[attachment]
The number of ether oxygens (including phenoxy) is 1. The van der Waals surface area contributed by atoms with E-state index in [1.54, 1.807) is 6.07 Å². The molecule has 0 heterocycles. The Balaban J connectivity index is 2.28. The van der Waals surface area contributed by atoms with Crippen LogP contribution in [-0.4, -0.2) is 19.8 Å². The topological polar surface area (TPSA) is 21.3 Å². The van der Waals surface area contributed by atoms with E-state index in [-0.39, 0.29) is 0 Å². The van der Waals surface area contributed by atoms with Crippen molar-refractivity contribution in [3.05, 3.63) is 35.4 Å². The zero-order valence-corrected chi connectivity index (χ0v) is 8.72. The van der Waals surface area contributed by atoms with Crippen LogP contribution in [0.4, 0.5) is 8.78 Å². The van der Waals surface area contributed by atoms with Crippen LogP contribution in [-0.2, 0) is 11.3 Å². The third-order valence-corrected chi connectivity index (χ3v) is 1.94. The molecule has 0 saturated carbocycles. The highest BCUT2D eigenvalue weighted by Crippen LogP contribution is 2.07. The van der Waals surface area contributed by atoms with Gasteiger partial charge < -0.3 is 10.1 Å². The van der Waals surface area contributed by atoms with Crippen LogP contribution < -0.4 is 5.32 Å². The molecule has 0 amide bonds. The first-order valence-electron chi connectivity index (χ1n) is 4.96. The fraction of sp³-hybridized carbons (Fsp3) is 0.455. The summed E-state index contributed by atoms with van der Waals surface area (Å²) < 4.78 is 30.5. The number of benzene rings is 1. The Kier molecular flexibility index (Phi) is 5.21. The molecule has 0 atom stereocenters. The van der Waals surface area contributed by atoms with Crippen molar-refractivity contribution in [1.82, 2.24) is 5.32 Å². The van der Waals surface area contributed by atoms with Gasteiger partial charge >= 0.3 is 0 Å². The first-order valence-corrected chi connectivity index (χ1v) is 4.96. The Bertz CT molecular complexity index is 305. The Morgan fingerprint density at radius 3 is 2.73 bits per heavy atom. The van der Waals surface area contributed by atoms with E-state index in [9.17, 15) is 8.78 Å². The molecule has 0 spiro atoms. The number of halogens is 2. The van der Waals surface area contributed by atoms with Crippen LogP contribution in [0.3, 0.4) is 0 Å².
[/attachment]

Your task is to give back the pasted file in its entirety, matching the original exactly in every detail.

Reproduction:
The number of ether oxygens (including phenoxy) is 1. The van der Waals surface area contributed by atoms with E-state index in [1.54, 1.807) is 6.07 Å². The molecule has 0 heterocycles. The Balaban J connectivity index is 2.28. The van der Waals surface area contributed by atoms with Crippen LogP contribution in [-0.4, -0.2) is 19.8 Å². The topological polar surface area (TPSA) is 21.3 Å². The van der Waals surface area contributed by atoms with E-state index in [-0.39, 0.29) is 0 Å². The van der Waals surface area contributed by atoms with Crippen molar-refractivity contribution in [3.05, 3.63) is 35.4 Å². The zero-order valence-corrected chi connectivity index (χ0v) is 8.72. The van der Waals surface area contributed by atoms with Crippen LogP contribution in [0.4, 0.5) is 8.78 Å². The van der Waals surface area contributed by atoms with Crippen LogP contribution in [-0.2, 0) is 11.3 Å². The third-order valence-corrected chi connectivity index (χ3v) is 1.94. The molecule has 0 saturated carbocycles. The highest BCUT2D eigenvalue weighted by Crippen LogP contribution is 2.07. The van der Waals surface area contributed by atoms with Gasteiger partial charge < -0.3 is 10.1 Å². The van der Waals surface area contributed by atoms with Crippen LogP contribution < -0.4 is 5.32 Å². The molecule has 0 amide bonds. The first-order valence-electron chi connectivity index (χ1n) is 4.96. The fraction of sp³-hybridized carbons (Fsp3) is 0.455. The summed E-state index contributed by atoms with van der Waals surface area (Å²) < 4.78 is 30.5. The number of benzene rings is 1. The Kier molecular flexibility index (Phi) is 5.21. The molecule has 0 atom stereocenters. The van der Waals surface area contributed by atoms with Crippen molar-refractivity contribution in [1.82, 2.24) is 5.32 Å². The van der Waals surface area contributed by atoms with Gasteiger partial charge >= 0.3 is 0 Å². The first-order valence-corrected chi connectivity index (χ1v) is 4.96. The Bertz CT molecular complexity index is 305. The Morgan fingerprint density at radius 3 is 2.73 bits per heavy atom. The van der Waals surface area contributed by atoms with E-state index in [9.17, 15) is 8.78 Å². The molecule has 0 spiro atoms. The number of halogens is 2. The van der Waals surface area contributed by atoms with Crippen LogP contribution in [0.3, 0.4) is 0 Å².